American Civil War Life: Union Infantryman - Life On Campaign XVII
Unless the contending forces fully disengaged earlier, combat normally abated for the day when the darkness of night made it nearly impossible to move or accurately fire upon the enemy. However, it should be noted that there certainly were several night attacks, of varying intensities, made during the war.
Darkness afforded the cover needed to do a variety of things between the lines that could not be done safely during the day. It enabled troops to more safely gather in the wounded that could not move on their own, and to search for the fates of friends or relatives. For those so inclined, darkness enabled them to forage through the belongings of the dead and wounded for food and valuables. Some took advantage of the dark to desert or surrender to the enemy.
Anyone that desired to leave his unit for between-the-lines activities needed to gain the permission of his officers first. These requests were not always granted due to the need of the officers to keep the unit intact and as strong as was possible. If permission was granted, there were no guarantees of safety. However, attempts were sometimes made to, at least, alert the friendly skirmishers to be aware of comrades that roamed the field, and this was no small favor. Dependent on the proximity to the enemy, to leave cover, for any reason, was extremely hazardous. Nervous skirmishers of both sides, made jittery by the horrors of the day, often fired at the slightest perceived danger. This didn’t bode well for those between the lines. Torches and lanterns used by those that roamed at night, even those kept dim, were often seen by both enemy and friendly forces, unless the nature of the landscape (trees, hills, etc) somehow shielded them. Small arms and artillery fire targeted upon these lights. If no light was used, any sounds made within hearing range often drew fire, or if the moon shone brightly enough, visibility improved to where the fire was sometimes disturbingly accurate.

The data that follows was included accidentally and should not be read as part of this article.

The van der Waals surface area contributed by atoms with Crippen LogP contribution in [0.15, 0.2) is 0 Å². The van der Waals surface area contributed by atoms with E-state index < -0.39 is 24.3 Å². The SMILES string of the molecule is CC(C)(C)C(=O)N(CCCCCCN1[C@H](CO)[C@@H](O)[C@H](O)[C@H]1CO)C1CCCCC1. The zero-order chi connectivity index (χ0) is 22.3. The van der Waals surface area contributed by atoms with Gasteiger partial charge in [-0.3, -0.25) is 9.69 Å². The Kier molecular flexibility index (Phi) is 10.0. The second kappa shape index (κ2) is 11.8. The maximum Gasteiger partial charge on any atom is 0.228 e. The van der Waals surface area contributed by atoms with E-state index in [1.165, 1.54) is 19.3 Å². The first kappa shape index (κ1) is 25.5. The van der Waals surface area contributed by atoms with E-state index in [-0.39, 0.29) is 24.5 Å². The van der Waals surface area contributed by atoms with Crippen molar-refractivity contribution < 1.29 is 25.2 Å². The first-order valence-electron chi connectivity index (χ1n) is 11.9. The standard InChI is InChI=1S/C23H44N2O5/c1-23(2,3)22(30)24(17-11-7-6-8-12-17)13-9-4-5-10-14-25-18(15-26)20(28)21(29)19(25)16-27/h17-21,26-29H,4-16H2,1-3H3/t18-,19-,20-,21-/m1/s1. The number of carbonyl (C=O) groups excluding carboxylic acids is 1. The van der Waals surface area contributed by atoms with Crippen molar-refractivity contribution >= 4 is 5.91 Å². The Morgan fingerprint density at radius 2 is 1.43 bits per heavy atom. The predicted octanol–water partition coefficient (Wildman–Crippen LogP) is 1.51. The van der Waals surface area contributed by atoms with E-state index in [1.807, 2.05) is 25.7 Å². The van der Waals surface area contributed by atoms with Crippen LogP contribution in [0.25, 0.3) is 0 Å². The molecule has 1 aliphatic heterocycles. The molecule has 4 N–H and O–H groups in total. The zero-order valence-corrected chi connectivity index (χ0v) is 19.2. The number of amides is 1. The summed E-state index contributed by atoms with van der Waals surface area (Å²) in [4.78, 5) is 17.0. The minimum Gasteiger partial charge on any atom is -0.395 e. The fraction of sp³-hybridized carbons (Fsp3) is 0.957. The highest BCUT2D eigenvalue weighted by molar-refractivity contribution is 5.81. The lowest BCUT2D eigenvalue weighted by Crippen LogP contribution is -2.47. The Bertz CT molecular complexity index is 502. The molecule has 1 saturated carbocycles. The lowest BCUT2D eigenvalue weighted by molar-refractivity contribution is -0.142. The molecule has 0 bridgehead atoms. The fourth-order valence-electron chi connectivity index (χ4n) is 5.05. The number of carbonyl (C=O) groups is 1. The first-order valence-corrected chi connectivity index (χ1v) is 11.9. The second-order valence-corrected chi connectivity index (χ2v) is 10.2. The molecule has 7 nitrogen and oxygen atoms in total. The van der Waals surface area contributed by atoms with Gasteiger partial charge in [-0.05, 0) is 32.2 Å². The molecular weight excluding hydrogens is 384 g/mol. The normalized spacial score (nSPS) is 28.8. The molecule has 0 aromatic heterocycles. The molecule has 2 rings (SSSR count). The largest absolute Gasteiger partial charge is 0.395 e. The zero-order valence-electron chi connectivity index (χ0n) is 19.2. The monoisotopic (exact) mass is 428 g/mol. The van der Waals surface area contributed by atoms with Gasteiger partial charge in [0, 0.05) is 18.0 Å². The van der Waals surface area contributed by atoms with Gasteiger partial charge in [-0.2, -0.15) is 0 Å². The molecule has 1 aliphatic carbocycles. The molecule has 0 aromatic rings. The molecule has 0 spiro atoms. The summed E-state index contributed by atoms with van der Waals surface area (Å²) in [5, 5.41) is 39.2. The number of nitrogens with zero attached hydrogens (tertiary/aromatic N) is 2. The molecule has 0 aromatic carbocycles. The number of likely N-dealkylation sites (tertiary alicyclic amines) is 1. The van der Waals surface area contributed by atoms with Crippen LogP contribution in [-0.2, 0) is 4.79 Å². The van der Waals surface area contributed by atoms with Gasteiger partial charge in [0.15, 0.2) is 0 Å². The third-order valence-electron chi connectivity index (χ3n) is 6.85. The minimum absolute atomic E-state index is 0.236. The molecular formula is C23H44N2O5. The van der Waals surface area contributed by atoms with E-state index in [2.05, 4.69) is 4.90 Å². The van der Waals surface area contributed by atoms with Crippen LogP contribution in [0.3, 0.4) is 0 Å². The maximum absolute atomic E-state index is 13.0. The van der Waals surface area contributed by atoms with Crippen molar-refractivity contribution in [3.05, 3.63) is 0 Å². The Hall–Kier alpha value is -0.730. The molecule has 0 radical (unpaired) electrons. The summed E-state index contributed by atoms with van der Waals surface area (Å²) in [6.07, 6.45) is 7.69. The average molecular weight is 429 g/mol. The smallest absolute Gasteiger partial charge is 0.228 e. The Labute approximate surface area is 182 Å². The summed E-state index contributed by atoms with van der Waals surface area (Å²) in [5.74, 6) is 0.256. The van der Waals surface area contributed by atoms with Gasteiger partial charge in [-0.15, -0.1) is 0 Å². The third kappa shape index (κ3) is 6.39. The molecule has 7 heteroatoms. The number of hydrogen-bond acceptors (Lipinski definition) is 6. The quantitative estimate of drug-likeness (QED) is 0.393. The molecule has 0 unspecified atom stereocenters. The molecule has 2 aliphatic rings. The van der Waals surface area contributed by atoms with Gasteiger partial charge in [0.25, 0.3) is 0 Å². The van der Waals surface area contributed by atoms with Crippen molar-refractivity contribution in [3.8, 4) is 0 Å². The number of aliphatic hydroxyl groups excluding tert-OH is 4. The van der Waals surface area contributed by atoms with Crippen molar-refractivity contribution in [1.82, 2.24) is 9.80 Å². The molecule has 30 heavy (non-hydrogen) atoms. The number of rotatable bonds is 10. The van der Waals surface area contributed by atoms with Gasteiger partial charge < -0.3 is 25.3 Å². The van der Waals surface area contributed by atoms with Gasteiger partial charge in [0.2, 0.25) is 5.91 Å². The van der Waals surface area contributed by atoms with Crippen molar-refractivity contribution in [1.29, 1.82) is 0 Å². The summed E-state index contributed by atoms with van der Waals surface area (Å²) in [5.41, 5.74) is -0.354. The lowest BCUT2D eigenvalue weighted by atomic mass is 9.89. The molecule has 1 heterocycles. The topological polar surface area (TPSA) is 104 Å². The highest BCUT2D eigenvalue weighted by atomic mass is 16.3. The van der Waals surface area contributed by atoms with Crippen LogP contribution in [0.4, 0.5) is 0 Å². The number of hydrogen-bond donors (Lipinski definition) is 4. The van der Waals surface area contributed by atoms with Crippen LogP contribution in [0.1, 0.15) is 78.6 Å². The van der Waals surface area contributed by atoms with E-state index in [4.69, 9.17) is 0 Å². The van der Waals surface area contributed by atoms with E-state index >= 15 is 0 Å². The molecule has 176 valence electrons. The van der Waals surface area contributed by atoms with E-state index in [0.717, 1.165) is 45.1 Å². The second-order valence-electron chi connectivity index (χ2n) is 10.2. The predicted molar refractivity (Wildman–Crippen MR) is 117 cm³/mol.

Darkness also enabled commanders to realign and/or move their forces, and for troops to erect defenses, or repair or improve existing ones. Darkness also covered those who searched for, or brought up, supplies and ammunition from the supply wagons to help their units prepare for action early the next day.
Errands of Mercy
The fallen within the lines received care whenever there was time to do so. Though such acts weren’t limited to darkness, the combat during the day often left little or no time for errands of mercy until night fell. The wounded were first removed from harm’s way, often by comrades from the line of battle (as earlier noted, they removed themselves from the danger as well). However, the time to wait for removal was usually very lengthy and agonizing.
The dead were then removed from the lines and, if there was time, were perhaps buried. Often there was no such time, so the dead sometimes continued to lay within, or often in close proximity to, the front lines. As mentioned in the article Taking Cover and Hampering Enemy Attack, in extreme cases, the dead were even used as fieldworks for the protection of those still living.
A soldier, still unwounded and within his unit, probably found sleep at night to be a very difficult task, regardless of his state of exhaustion. The terrors of the day, and the knowledge that the enemy might still be out there ready to kill him, probably prevented him from the relaxation necessary for sleep to take hold of him. Any sounds – comrades in conversation, snores, wounded men that cried for help, rifle shots or cannon fire, etc – would have jarred, or kept, him awake through most or all of the night.
This soldier most likely would have been within his unit’s line of battle. In such case, he and his comrades all lied down in the same positions they occupied when night fell, and his firearm was kept within immediate reach. If he still retained some of his belongings, he might have unrolled his rubber and wool blankets, spread them on the ground, and laid upon them, in very close proximity with his comrades in the same rank and same file. He probably talked with his comrades immediately about him, but officers and NCO’s probably admonished them all to keep quiet. Fires by which to cook, or for heat, were almost certainly banished due to enemy proximity and the possibility to draw hostile attention down upon them. If the soldier was unlucky, he was chosen to go out on picket duty, which was of even greater hazard. Opposing skirmishers often kept up a constant fire during the night. Though most shots were wild due to the darkness, the hostile fire still served to keep the soldier jittery and unable to clearly concentrate on his duty.
The lack of foreknowledge of the next day, and the horrors of the day just completed, preyed upon everyone's minds during the evening. Would there be battle the next day? Would there be battle tonight? What is the fate of friends or family? It is incredible that the troops managed to maintain their effectiveness day after day with such stress upon them.
The next articles in this series is called American Civil War Life: Union Infantryman - Life on Campaign XVIII.